The Oaks Residence

Dallas, TX


The Oaks Residence
The Oaks Residence
The Oaks Residence
The Oaks Residence
The Oaks Residence
The Oaks Residence
The Oaks Residence
The Oaks Residence
The Oaks Residence
The Oaks Residence
The Oaks Residence
The Oaks Residence

Mason Contractor: Dee Brown, Inc.
Architect: Larry E. Boerder Architects
General Contractor: Sebastian & Associates
Suppliers: Mezger Enterprises ; Bybee Stone Company, Inc.

Wall System: Cavity Wall: Stone Slab Veneer/Reinforced Concrete Block

Project Description

The recently completed Oaks Residence boasts of old world masonry with its Classic Italian Palladian Architecture. The Architect designed this 6¼ acre creekside property around the 29,000 square-foot home. The estate also incorporates a four-car garage inclusive of staff quarters, and a pool cabana/pavilion. Expansive areas of hardscape connect buildings on the property. The owner’s choice of property and willingness to invest in an estate valued in the tens of millions demanded the highest forms of function and appearance.

The main exterior cladding material was Texas Lueders limestone. It was used for typical wall panels but also for plinths, window surrounds, balustrade assemblies, solid columns, and cornices. In most projects, typical panels are 1¼” to 2” thick and simply use one anchor type. This job, however, used typical panels which were 3” thick. Rather than using typical anchors, the 3” veneer was built into the CMU backup wythe with “bonder” stones. This old-world method uses varied depths of stone veneer and CMU to physically build the two wythes together. Even with the “bonder” stones being used, stainless steel ties were still used as additional anchorage. The atypical pieces such as sills, pilasters, cornice, balusters, etc. were all anchored to the CMU backup with stainless steel anchors custom designed and engineered for the particular piece.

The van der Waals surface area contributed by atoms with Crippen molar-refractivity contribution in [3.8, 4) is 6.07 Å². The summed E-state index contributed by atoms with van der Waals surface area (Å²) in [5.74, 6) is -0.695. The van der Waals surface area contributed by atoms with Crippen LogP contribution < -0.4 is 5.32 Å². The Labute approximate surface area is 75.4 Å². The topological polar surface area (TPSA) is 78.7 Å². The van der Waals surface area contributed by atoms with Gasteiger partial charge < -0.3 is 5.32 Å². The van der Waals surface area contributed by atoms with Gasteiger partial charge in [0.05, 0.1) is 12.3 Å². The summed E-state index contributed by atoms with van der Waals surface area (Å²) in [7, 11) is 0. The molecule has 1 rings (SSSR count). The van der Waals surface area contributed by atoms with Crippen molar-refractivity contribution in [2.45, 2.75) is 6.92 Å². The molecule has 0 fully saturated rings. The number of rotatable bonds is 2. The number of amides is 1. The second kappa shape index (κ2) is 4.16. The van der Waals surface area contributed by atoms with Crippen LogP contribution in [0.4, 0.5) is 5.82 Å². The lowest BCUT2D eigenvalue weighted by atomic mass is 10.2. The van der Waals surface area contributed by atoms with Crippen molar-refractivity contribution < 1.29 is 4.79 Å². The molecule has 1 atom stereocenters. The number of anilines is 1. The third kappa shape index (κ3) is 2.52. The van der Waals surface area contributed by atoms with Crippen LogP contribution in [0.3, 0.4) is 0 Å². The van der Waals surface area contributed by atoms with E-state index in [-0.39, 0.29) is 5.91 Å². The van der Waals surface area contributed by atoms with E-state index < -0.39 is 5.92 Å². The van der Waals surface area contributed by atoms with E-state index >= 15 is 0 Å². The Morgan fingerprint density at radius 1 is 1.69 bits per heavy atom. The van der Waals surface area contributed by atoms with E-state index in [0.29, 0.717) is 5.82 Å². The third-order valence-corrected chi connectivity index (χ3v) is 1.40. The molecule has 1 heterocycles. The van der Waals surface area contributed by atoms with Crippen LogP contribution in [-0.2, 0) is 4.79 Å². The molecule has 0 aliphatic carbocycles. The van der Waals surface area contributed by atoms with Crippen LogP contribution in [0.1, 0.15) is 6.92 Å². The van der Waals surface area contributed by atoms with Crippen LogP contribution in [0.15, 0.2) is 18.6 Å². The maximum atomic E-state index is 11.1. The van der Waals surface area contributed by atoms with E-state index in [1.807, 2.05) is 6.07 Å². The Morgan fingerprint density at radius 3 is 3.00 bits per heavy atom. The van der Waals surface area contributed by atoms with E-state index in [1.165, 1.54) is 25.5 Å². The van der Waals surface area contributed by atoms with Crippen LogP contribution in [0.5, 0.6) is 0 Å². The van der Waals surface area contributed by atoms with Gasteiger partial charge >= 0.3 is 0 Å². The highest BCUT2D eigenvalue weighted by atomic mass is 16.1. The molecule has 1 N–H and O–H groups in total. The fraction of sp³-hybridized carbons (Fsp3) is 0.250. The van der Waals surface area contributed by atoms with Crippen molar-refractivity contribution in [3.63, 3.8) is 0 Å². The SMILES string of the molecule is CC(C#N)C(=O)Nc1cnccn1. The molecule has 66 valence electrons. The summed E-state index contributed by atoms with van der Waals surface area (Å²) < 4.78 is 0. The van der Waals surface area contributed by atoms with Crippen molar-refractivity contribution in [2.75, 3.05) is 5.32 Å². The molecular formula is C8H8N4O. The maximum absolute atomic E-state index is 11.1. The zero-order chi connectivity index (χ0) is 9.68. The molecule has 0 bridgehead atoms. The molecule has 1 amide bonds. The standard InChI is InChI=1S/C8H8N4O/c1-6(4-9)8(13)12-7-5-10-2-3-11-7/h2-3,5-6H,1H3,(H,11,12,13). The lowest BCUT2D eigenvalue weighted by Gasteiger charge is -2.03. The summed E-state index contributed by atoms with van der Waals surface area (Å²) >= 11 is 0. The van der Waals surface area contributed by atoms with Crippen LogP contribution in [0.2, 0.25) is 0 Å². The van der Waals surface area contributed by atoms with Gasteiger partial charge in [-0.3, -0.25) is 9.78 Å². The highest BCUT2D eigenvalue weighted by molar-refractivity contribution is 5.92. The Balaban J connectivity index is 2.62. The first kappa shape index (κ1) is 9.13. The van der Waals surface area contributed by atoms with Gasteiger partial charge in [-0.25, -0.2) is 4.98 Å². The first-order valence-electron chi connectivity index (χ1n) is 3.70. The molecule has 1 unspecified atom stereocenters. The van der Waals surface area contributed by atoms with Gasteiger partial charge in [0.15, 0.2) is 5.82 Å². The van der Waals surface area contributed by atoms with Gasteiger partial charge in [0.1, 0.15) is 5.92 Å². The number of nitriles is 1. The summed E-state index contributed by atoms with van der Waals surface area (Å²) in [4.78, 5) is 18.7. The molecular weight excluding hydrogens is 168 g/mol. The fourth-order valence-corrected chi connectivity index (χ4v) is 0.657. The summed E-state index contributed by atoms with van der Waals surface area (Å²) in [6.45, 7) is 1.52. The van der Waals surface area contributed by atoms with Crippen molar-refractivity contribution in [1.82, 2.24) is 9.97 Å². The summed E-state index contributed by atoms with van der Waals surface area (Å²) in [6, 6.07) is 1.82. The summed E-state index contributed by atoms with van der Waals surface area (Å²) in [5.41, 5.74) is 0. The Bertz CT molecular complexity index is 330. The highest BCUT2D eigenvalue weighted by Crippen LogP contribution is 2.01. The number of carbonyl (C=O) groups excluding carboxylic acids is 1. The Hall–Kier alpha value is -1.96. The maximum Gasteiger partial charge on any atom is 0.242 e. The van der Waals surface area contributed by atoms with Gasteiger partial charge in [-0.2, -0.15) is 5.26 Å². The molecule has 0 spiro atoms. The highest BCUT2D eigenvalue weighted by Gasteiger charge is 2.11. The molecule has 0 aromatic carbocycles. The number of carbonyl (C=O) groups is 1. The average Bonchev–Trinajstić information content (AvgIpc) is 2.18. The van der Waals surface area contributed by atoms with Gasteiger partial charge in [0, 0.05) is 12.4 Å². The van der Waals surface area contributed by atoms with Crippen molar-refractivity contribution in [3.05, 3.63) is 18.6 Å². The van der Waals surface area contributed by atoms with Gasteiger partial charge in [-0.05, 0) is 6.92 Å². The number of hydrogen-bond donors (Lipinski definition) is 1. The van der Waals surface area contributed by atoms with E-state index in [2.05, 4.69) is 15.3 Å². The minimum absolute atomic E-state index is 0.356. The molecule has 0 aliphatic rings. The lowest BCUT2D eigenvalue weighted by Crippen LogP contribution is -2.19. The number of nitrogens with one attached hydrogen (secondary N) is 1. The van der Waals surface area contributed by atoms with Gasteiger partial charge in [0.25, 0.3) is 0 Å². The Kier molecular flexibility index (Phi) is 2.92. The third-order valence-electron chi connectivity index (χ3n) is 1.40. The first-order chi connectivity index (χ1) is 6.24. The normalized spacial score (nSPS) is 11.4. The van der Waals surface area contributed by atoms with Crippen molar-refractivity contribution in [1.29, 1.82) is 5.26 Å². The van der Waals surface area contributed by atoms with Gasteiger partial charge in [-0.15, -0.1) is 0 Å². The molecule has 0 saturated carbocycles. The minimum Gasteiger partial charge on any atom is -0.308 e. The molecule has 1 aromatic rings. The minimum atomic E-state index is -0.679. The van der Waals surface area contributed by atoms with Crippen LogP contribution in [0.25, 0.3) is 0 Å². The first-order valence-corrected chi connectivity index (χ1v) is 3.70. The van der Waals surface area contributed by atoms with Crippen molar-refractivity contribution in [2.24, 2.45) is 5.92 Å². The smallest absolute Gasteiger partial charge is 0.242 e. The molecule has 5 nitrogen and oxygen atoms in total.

The stone to stone joint design was also atypical. Each joint measured only 1/8”, instead of the common ¼” to 3/8” generally seen, and was filled with lime mortar. This meant that fabrication tolerances for stone material were tighter and required special quality control to maintain during fabrication. It also meant that many of the anchorage pockets had to be relief-cut since the anchor thicknesses in many cases were thicker than the joints themselves.

Large stone column and window assemblies make up the east and west façades of this house. These were designed as solid load-bearing elements to support the pediment assemblies and to carry the structure above. The arches at the Pavilion were also designed as load-bearing elements. Pediment kneelers were cut from two separate carved pieces which were epoxied together. Weighing 7,200 lbs each, the kneelers had to be set with a 180 ton crane in order to reach over two very large existing oak trees. The garage and pool cabana were constructed with the same stone cladding system, and with similar load-bearing elements.

The unique exterior wall design yielded greater thermal mass, but also accommodated modern moisture-control products. The end result was a wall system designed to the architect’s aesthetic requirements, but with more substantial quality and thickness than normally seen. Also, the multiple wythe configuration, modern moisture control, and masonry materials meant that the function, lifespan, and sustainability will be much greater than typical construction.

All told, more than 2,000 stone fabrication tickets were generated. Stone and masonry work spanned 2 years, with total stone and masonry cost at end of project just under $5,000,000.

Date of Project Completion: September 2009

Awards

2010 UMCA Golden Trowel

Photography by DVDesign Group, Inc.